One Clipper who hasn’t struggled at all this year is Blake Griffin. Averaging 25.1 points, 8.6 rebounds, and 4.5 assists, Griffin is the clear offensive centerpiece of his team. Featuring a much improved midrange game, Griffin is able to work out of the high post and either face up his man or find teammates in motion around him. He still has his famous athleticism, but relies on it much less than in prior seasons, molding himself into a more complete player.

Chris Paul is still running the show for Los Angeles, though he’s having a slightly down year so far. Of course, when your version of a down year is averaging 17.3 points and 8.3 assists per game, along with nearly two steals, you’re probably doing something right. Paul has been dealing with a nagging groin injury in recent weeks and had inconsistent teammates to pass to, which will impact his numbers, but he still is among the best (if not THE best) in the game at running the pick-and-roll.

With Paul at the helm, the Clippers rank No. 13 in the NBA in pace, only pushing when opportunities present themselves. Despite the aforementioned issues, the Clippers have an ORtg of 106.5, good for No. 4 in the league. The real challenges are on defense, where Los Angeles is ranked No. 21. While Paul and monster center DeAndre Jordan are elite defenders, Griffin and the Clippers’ assortment of wings struggle to stay in front of their man; Jamal Crawford, Pierce, Stephenson, and Austin Rivers are all struggling to play any sort of lockdown defense, which puts an undue amount of pressure on Jordan to challenge wing penetration.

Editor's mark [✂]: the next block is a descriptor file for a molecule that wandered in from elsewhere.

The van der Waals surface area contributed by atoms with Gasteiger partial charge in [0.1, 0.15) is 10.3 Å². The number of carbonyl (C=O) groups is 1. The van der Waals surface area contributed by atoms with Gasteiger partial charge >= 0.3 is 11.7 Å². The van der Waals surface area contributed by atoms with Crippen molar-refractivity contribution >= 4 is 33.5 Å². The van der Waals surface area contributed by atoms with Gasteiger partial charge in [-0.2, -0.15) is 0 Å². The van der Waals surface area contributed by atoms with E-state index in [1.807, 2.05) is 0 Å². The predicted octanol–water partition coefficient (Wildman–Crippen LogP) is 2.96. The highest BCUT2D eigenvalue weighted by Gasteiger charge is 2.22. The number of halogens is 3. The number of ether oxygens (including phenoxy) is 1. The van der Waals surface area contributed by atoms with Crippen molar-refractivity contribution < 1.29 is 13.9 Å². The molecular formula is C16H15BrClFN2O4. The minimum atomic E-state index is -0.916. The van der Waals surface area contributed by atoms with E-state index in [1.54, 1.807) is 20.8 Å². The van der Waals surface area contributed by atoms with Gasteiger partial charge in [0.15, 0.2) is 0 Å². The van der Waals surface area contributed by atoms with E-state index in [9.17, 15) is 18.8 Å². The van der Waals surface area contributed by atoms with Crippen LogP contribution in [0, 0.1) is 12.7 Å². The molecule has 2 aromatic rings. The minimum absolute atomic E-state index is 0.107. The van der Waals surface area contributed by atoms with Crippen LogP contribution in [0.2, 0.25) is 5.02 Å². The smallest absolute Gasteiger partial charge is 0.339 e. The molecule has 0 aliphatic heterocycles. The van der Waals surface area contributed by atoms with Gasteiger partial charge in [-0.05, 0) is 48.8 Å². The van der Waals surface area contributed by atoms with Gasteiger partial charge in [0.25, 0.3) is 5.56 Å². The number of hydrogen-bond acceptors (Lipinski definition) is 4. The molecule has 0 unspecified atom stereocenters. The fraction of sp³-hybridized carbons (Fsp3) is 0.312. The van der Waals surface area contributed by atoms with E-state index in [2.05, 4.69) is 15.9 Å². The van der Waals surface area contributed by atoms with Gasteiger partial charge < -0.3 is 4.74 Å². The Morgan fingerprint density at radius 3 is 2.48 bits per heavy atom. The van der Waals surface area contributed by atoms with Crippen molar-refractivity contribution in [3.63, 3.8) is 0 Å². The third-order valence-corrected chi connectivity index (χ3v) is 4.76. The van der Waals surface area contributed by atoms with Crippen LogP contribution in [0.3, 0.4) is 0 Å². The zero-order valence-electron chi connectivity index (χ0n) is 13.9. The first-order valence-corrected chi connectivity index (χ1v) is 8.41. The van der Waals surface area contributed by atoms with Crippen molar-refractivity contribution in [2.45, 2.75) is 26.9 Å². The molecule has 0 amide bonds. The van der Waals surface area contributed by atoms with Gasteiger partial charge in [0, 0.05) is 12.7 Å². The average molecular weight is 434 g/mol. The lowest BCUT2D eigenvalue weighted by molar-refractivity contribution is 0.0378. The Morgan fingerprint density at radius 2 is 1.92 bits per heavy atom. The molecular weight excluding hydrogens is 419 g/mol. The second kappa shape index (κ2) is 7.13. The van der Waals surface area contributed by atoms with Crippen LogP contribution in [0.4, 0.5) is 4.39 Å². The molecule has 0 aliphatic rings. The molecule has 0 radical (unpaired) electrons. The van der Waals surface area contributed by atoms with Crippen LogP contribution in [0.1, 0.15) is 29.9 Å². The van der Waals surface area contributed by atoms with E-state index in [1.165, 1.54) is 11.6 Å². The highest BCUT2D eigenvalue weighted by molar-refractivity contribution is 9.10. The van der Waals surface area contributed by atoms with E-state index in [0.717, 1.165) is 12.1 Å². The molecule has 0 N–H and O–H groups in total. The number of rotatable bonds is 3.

In beating the Clippers earlier this month, Portland played their most complete game of the year, to that point. The starters played solid, if unspectacular defense for the whole game. Even if the Blazer backcourt was getting beat off of the pick-and-roll, the effort was there at a level that fans hadn’t seen for a full 48 minutes at that point. The Blazers got solid performances from Damian Lillard and CJ McCollum, who had 27 and 18 points, respectively. But reserve big man Ed Davis came up huge with 17 points and 15 rebounds, 10 of them offensive.